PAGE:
Guided by CRISPR, prenatal gene editing shows proof-of-concept in treating disease before birth

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According to (This article and its images were originally posted on Latest Science News — ScienceDaily October 9, 2018 at 08:33AM.)

For the first time, scientists have performed prenatal gene editing to prevent a lethal metabolic disorder in laboratory animals, offering the potential to treat human congenital diseases before birth. Published today in Nature Medicine, research from Children’s Hospital of Philadelphia (CHOP) and the Perelman School of Medicine at the University of Pennsylvania offers proof-of-concept for prenatal use of a sophisticated, low-toxicity tool that efficiently edits DNA building blocks in disease-causing genes.

Using both CRISPR-Cas9 and base editor 3 (BE3) gene-editing tools, the team reduced cholesterol levels in healthy mice treated in utero by targeting a gene that regulates those levels. They also used prenatal gene editing to improve liver function and prevent neonatal death in a subgroup of mice that had been engineered with a mutation causing the lethal liver disease hereditary tyrosinemia type 1 (HT1).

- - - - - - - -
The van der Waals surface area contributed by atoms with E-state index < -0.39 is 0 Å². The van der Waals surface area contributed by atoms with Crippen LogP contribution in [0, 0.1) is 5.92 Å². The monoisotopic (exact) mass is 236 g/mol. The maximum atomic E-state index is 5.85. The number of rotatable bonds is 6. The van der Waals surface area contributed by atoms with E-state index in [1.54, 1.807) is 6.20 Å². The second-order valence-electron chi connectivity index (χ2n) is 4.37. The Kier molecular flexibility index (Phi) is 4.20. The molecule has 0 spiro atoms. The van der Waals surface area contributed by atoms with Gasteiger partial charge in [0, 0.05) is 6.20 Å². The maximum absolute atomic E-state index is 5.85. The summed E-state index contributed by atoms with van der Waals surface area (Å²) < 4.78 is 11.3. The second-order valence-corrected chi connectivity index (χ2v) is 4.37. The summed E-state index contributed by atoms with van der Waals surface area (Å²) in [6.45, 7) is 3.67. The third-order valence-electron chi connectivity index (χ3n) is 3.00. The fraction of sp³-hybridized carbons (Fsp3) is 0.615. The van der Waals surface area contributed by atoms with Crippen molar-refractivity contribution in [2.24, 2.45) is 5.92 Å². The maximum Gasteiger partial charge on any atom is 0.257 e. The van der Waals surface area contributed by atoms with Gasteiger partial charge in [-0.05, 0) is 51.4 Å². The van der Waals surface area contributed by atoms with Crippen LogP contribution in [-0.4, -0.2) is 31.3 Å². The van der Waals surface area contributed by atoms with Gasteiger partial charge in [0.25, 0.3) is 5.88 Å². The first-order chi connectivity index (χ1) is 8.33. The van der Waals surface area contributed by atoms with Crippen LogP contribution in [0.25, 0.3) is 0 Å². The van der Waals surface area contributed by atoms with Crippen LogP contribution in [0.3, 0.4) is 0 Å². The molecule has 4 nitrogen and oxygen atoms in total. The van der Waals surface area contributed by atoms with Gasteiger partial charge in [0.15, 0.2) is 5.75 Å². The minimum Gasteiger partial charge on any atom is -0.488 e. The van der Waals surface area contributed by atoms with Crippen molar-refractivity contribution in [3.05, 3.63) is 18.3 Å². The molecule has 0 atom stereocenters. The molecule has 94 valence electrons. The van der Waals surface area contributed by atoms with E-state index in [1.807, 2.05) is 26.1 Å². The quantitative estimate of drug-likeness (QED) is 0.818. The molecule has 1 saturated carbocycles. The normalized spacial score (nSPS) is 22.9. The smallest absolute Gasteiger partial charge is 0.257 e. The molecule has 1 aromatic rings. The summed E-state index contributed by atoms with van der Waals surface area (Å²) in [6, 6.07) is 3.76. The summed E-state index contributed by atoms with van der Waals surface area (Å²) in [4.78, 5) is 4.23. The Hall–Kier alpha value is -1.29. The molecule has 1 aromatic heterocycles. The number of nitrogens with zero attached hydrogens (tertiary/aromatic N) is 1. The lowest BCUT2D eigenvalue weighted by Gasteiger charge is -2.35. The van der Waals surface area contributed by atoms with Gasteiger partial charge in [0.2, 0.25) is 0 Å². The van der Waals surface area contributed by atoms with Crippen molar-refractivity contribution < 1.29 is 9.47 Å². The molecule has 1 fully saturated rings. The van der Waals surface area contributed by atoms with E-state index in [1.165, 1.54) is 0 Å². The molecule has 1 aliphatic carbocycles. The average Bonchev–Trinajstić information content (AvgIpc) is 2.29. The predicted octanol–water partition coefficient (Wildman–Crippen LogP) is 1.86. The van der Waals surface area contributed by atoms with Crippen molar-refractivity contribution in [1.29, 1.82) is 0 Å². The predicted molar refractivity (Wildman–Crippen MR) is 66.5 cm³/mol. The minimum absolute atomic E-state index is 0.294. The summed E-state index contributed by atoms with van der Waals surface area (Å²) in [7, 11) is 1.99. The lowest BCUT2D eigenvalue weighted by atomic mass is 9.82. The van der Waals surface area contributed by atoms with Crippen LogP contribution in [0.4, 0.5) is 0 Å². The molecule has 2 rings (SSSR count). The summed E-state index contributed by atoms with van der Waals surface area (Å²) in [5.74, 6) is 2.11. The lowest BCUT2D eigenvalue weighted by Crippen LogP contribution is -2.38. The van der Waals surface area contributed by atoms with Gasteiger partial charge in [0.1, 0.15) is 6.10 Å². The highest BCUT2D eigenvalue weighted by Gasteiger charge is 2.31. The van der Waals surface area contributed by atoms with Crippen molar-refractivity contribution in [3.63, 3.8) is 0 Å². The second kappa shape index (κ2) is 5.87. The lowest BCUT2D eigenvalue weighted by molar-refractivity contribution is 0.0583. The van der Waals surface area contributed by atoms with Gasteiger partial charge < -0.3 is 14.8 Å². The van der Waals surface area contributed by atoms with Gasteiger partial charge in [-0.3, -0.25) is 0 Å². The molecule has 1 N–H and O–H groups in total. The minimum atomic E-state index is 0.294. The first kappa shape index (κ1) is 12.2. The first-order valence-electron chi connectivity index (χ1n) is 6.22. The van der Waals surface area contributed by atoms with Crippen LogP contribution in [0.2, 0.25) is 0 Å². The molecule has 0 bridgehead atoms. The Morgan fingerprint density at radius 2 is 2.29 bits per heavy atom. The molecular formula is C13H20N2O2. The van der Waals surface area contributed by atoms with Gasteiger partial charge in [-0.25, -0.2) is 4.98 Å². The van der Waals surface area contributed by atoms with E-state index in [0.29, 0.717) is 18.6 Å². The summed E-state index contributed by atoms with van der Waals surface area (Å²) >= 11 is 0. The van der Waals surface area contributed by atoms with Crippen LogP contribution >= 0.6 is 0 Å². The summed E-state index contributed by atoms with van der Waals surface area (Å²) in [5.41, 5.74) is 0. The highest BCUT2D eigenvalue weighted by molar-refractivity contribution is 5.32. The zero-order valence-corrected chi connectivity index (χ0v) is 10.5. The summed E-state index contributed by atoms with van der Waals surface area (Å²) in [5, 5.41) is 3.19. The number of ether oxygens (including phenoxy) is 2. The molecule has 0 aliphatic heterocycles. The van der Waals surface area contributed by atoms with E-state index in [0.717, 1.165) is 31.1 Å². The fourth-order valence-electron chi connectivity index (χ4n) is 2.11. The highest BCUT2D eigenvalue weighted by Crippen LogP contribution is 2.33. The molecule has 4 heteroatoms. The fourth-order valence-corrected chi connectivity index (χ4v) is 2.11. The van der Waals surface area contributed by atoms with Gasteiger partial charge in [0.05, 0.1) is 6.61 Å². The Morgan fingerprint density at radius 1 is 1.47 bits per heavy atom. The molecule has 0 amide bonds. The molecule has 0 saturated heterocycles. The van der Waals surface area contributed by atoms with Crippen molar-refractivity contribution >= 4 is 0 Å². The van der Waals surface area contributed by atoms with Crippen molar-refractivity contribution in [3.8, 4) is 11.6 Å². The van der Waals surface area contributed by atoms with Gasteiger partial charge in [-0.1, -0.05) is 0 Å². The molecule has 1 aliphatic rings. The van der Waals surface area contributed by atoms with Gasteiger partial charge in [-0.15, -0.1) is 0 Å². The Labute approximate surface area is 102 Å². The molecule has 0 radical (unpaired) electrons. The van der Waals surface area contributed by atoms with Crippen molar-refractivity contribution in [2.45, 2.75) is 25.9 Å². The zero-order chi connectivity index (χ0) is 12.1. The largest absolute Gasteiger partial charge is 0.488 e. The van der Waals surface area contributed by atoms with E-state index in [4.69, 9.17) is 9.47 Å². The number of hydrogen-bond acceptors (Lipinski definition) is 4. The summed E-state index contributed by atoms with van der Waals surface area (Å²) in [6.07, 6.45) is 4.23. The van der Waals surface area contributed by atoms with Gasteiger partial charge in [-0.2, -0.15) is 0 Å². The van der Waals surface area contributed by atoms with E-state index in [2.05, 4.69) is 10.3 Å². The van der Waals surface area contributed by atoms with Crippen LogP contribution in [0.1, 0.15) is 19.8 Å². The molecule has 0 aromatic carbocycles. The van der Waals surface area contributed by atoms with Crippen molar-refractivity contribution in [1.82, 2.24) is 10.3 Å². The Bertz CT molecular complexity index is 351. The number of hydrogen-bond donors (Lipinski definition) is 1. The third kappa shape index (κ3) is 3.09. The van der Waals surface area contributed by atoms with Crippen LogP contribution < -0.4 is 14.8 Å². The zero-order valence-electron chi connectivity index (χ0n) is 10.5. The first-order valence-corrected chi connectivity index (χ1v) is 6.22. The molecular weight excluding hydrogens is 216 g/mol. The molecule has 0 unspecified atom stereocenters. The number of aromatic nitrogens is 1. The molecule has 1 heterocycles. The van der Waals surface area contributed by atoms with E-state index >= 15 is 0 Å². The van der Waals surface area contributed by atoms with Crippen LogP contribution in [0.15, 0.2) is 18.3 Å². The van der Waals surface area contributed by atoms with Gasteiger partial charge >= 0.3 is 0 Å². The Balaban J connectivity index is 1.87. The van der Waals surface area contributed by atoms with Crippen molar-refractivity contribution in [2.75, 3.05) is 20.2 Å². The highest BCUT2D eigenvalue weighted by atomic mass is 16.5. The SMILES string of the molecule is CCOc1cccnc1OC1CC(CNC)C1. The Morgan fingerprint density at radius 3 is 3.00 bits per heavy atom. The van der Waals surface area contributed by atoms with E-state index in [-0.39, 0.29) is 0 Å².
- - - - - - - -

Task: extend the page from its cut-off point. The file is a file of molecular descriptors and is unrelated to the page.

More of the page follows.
HT1 in humans usually appears during infancy, and it is often treatable with a medicine called nitisinone and a strict diet. However, when treatments fail, patients are at risk of liver failure or liver cancer. Prenatal treatment could open a door to disease prevention, for HT1 and potentially for other congenital disorders.

 

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This article and images were originally posted on [Latest Science News — ScienceDaily] October 9, 2018 at 08:33AM. Credit to the original author and Latest Science News — ScienceDaily | ESIST.T>G>S Recommended Articles Of The Day.

 

 

 

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